Council launches new review of parking charges to create 'fair and affordable' policies

PUBLISHED: 16:16 25 June 2019 | UPDATED: 16:16 25 June 2019

Newfoundland Way, Portishead.    

Picture: MARK ATHERTON

Newfoundland Way, Portishead. Picture: MARK ATHERTON

Archant

A review of parking regulations across North Somerset has been scrapped and restarted, as the local authority's new leadership seeks to create a 'fair and affordable' policy across the district.

North Somerset Council's executive committee has announced it has binned a Conservative-led review of parking rules, in favour of setting up a cross-party panel to forge a new policy.

The panel, chaired by Cllr John Crockford-Hawley, is to examine the fairness charges across the district.

On-street charges have proved unpopular in Weston, and the review will assess the pros and cons of charging people to park on streets elsewhere.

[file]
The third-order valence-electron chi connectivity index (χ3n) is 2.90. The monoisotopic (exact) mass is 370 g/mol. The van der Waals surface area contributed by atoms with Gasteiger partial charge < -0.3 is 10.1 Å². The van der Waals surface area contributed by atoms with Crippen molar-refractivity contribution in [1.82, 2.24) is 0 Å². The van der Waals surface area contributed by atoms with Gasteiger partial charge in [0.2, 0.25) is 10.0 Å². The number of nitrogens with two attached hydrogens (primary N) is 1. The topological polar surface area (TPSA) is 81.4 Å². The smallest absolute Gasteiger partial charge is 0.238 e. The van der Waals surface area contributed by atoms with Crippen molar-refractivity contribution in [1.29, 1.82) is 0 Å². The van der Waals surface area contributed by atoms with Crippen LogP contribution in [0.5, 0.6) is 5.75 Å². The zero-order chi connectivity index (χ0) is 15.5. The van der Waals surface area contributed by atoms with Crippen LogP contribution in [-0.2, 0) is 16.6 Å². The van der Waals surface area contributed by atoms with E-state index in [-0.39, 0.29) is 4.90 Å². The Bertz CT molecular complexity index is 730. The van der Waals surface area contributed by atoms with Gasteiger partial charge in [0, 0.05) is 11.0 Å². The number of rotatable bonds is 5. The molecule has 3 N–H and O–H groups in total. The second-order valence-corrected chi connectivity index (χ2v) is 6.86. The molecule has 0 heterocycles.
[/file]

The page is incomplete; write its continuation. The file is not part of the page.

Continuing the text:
A review had been started earlier this year by the council's former Conservative leadership, but it was met with criticism due to a lack of cross-party involvement - prompting it to be ditched after the Tories lost power in May's local elections.

The authority's rainbow coalition hopes it can bring fairness to motorists.

Cllr Mark Canniford, executive member for business, economy and employment, said: "Speaking with local residents, parking is clearly a very emotive issue.

"There is an appetite in this new cross-party administration to create a fair and affordable parking policy and we are keen to involve residents and businesses in this process.

"As the review progresses we will be keeping the local community informed and giving everyone the opportunity to share their views with us."

One of the issues sure to be on the agenda for the new panel is regulations at Portishead's marina.

Emergency vehicles, waste-collection lorries and buses have all struggled to navigate through a labyrinth of badly-parked cars in roads such as Phoenix Way and Newfoundland Way, prompting double yellow lines to be painted on a trial basis in November.

That period is drawing to a close, and the council is yet to decide if the regulations will be made permanent.

A spokesman said: "We are waiting for comments from the bus company before we make any recommendations whether the scheme should be permanent.

"It does seem that the restrictions have had a positive impact on large vehicles moving through the estate."

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